It’s coming. Yes, the definition and “best practices” documents will be made public sometime around the third week of June…during the CE Week in New York. I wish I could tell that these past 6 months of discussions have produced a clear and concise document, but they haven’t. There has been progress. Consumers will get more information about the provenance of purchased tracks than they’ve ever had before, but it won’t be accurate. And there’s probably no way that it ever will be.
As many of you already know, I’m on several boards that are dealing with the emergence of high-resolution audio. There’s the CEA, the AES and the NARAS Producers and Engineers Wing. They all have a slightly different position on HRA given that their goals and focus are different. The AES deals with the hardware and science of audio and appeals to the gear heads. The P&E Wing of the Grammy organization is in touch with the producers and engineers AND artists that make commercial hit records. Finally, the CEA caters to companies that make hardware for the mass consumer. They don’t really know or care about what happens upstream from them. If it helps their members sell more hardware, they love it.
Today’s conference call was among a small group (maybe 12-15 people) of engineers. It was the P&E Wing’s second call to discuss high-resolution audio. I missed the first call because I was doing demos at the AXPONA show. But I did receive the minutes and read them with interest. Here’s a summary.
It turns out that virtually all artists, engineers, producers and label folks have no clue what high-resolution music is. And they can’t care about something that they aren’t aware of. And even if they do know what the current trends are for better delivery specifications (remember Mastered for iTunes), within their day-to-day engineering challenges they can’t concern themselves with ensuring that everything is done according to “best practices”.
Let me give you an example.
If an engineer is working on a project in Pro Tools, they routinely record at 44.1 or 48 kHz and with 24-bit words. It was mentioned on the phone call that longer words are more important than higher sampling rates (an assertion that I don’t agree with…since the dynamic range of most hit records is far less than even 10 bits). When it comes time to mixdown the multitrack to a stereo or surround mix, the same Pro Tools session is used as the mixdown machine. It used to be that a separate mixdown tape machine was used to capture the mixes. Not any more. A full-blown PT rig can cost well over $10,000 and most studios only have one. That means that when now mixes are “bounced” from a set of multitrack parts to a stereo mix, they are placed back on a new stereo pair of tracks within the same session (see diagram below).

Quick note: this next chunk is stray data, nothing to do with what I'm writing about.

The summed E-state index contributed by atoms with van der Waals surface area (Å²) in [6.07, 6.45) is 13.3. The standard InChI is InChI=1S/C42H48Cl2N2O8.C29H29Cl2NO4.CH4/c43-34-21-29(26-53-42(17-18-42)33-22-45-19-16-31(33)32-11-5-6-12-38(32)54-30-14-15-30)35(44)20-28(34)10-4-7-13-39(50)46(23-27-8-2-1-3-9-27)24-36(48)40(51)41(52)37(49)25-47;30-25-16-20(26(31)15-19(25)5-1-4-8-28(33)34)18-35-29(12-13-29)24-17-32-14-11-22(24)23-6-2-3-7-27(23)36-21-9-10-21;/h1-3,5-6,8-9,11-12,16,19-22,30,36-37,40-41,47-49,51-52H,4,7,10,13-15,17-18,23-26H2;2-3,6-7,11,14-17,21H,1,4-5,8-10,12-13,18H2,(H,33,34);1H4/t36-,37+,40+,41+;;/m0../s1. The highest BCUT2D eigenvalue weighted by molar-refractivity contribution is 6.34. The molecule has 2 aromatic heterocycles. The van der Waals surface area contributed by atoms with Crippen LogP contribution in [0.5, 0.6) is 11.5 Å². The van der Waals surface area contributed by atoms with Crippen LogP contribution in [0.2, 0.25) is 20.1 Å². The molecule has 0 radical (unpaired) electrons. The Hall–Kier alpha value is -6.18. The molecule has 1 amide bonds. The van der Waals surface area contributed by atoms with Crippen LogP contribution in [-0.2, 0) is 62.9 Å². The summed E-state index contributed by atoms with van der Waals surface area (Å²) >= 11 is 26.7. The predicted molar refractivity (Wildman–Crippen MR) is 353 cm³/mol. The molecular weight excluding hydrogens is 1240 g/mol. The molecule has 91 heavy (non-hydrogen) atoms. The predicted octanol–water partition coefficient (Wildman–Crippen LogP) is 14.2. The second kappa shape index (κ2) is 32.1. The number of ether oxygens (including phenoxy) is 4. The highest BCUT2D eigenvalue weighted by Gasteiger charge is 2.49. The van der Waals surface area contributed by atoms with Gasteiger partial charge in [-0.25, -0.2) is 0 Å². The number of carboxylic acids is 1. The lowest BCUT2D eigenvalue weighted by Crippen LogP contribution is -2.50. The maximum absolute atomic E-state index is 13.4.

Figure 1 – The signal flow for mixing a multitrack record in a single PT or double PT systems. [Click to enlarge]
Notice that the sample rate and word length have to be the same in a single PT system. This means that the project will likely be at 44.1 or 48 kHz. And if it is mixed to second system, what is the provenance of the resulting mixes? Are they 48 kHz or 96 kHz?
And a third option was talked about on the call. Many engineers prefer to mix through their favorite analog mixing console. That means they go through an extra set of converters. The PT rig is converted back to analog and the converted back to digital at 96 kHz. Some engineer believe that because they’re using analog signal processing and faders, the results are high-resolution. The analog stage “cures” the problems of recording at a lower sample rate or shorter word length during the original recording.
Figure 2 – Using an analog mixing desk and processing to move from one resolution to another. [Click to enlarge]
I’m not even going to talk about the plugins that say they’re running at 96 kHz and are really limited to 48 internally.
We’re in trouble.